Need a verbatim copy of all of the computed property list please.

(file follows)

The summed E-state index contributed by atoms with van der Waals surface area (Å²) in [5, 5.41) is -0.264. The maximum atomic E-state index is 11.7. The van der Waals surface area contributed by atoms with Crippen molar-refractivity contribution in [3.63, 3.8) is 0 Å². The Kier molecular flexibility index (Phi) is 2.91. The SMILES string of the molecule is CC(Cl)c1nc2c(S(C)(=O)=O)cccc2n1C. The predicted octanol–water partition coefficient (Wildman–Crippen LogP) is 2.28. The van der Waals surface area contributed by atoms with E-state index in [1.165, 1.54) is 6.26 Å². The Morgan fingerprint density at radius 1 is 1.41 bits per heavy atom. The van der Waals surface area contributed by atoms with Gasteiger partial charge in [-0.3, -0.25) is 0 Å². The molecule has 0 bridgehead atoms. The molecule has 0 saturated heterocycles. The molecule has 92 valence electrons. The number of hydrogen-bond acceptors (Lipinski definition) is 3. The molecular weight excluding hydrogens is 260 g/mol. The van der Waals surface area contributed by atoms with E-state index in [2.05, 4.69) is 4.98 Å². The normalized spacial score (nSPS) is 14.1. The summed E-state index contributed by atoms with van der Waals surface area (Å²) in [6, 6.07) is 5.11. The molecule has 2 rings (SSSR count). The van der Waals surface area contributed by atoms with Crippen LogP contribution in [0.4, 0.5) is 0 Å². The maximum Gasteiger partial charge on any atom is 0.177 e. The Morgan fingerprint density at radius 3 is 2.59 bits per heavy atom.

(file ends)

The summed E-state index contributed by atoms with van der Waals surface area (Å²) in [5, 5.41) is -0.264. The maximum atomic E-state index is 11.7. The van der Waals surface area contributed by atoms with Crippen molar-refractivity contribution in [3.63, 3.8) is 0 Å². The Kier molecular flexibility index (Phi) is 2.91. The SMILES string of the molecule is CC(Cl)c1nc2c(S(C)(=O)=O)cccc2n1C. The predicted octanol–water partition coefficient (Wildman–Crippen LogP) is 2.28. The van der Waals surface area contributed by atoms with E-state index in [1.165, 1.54) is 6.26 Å². The Morgan fingerprint density at radius 1 is 1.41 bits per heavy atom. The van der Waals surface area contributed by atoms with Gasteiger partial charge in [-0.3, -0.25) is 0 Å². The molecule has 0 bridgehead atoms. The molecule has 0 saturated heterocycles. The molecule has 92 valence electrons. The number of hydrogen-bond acceptors (Lipinski definition) is 3. The molecular weight excluding hydrogens is 260 g/mol. The van der Waals surface area contributed by atoms with E-state index in [2.05, 4.69) is 4.98 Å². The normalized spacial score (nSPS) is 14.1. The summed E-state index contributed by atoms with van der Waals surface area (Å²) in [6, 6.07) is 5.11. The molecule has 2 rings (SSSR count). The van der Waals surface area contributed by atoms with Crippen LogP contribution in [0.4, 0.5) is 0 Å². The maximum Gasteiger partial charge on any atom is 0.177 e. The Morgan fingerprint density at radius 3 is 2.59 bits per heavy atom.